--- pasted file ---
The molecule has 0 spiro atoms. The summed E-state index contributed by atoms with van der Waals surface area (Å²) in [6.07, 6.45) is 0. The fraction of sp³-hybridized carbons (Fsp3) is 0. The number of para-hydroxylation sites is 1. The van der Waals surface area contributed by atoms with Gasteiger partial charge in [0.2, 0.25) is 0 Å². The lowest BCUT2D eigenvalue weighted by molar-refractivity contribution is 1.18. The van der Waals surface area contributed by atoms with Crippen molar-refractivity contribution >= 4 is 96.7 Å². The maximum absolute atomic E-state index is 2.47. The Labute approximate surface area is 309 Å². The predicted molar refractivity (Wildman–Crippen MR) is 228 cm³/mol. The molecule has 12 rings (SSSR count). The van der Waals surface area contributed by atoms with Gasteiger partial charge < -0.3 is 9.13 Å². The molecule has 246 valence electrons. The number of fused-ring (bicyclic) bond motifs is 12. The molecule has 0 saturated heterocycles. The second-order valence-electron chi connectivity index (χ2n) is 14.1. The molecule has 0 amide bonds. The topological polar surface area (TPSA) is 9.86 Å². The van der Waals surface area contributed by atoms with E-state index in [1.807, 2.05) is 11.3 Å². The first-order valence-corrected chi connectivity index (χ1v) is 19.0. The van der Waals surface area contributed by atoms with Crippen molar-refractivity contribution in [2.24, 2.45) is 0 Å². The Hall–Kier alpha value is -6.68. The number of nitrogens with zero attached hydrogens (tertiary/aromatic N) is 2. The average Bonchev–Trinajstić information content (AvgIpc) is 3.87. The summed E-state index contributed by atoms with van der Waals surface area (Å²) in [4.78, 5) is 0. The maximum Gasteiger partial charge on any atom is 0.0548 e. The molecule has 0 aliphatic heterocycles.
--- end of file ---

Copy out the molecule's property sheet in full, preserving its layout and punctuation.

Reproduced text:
The molecule has 0 spiro atoms. The summed E-state index contributed by atoms with van der Waals surface area (Å²) in [6.07, 6.45) is 0. The fraction of sp³-hybridized carbons (Fsp3) is 0. The number of para-hydroxylation sites is 1. The van der Waals surface area contributed by atoms with Gasteiger partial charge in [0.2, 0.25) is 0 Å². The lowest BCUT2D eigenvalue weighted by molar-refractivity contribution is 1.18. The van der Waals surface area contributed by atoms with Crippen molar-refractivity contribution >= 4 is 96.7 Å². The maximum absolute atomic E-state index is 2.47. The Labute approximate surface area is 309 Å². The predicted molar refractivity (Wildman–Crippen MR) is 228 cm³/mol. The molecule has 12 rings (SSSR count). The van der Waals surface area contributed by atoms with Gasteiger partial charge < -0.3 is 9.13 Å². The molecule has 246 valence electrons. The number of fused-ring (bicyclic) bond motifs is 12. The molecule has 0 saturated heterocycles. The second-order valence-electron chi connectivity index (χ2n) is 14.1. The molecule has 0 amide bonds. The topological polar surface area (TPSA) is 9.86 Å². The van der Waals surface area contributed by atoms with E-state index in [1.807, 2.05) is 11.3 Å². The first-order valence-corrected chi connectivity index (χ1v) is 19.0. The van der Waals surface area contributed by atoms with Crippen molar-refractivity contribution in [2.24, 2.45) is 0 Å². The Hall–Kier alpha value is -6.68. The number of nitrogens with zero attached hydrogens (tertiary/aromatic N) is 2. The average Bonchev–Trinajstić information content (AvgIpc) is 3.87. The summed E-state index contributed by atoms with van der Waals surface area (Å²) in [4.78, 5) is 0. The maximum Gasteiger partial charge on any atom is 0.0548 e. The molecule has 0 aliphatic heterocycles.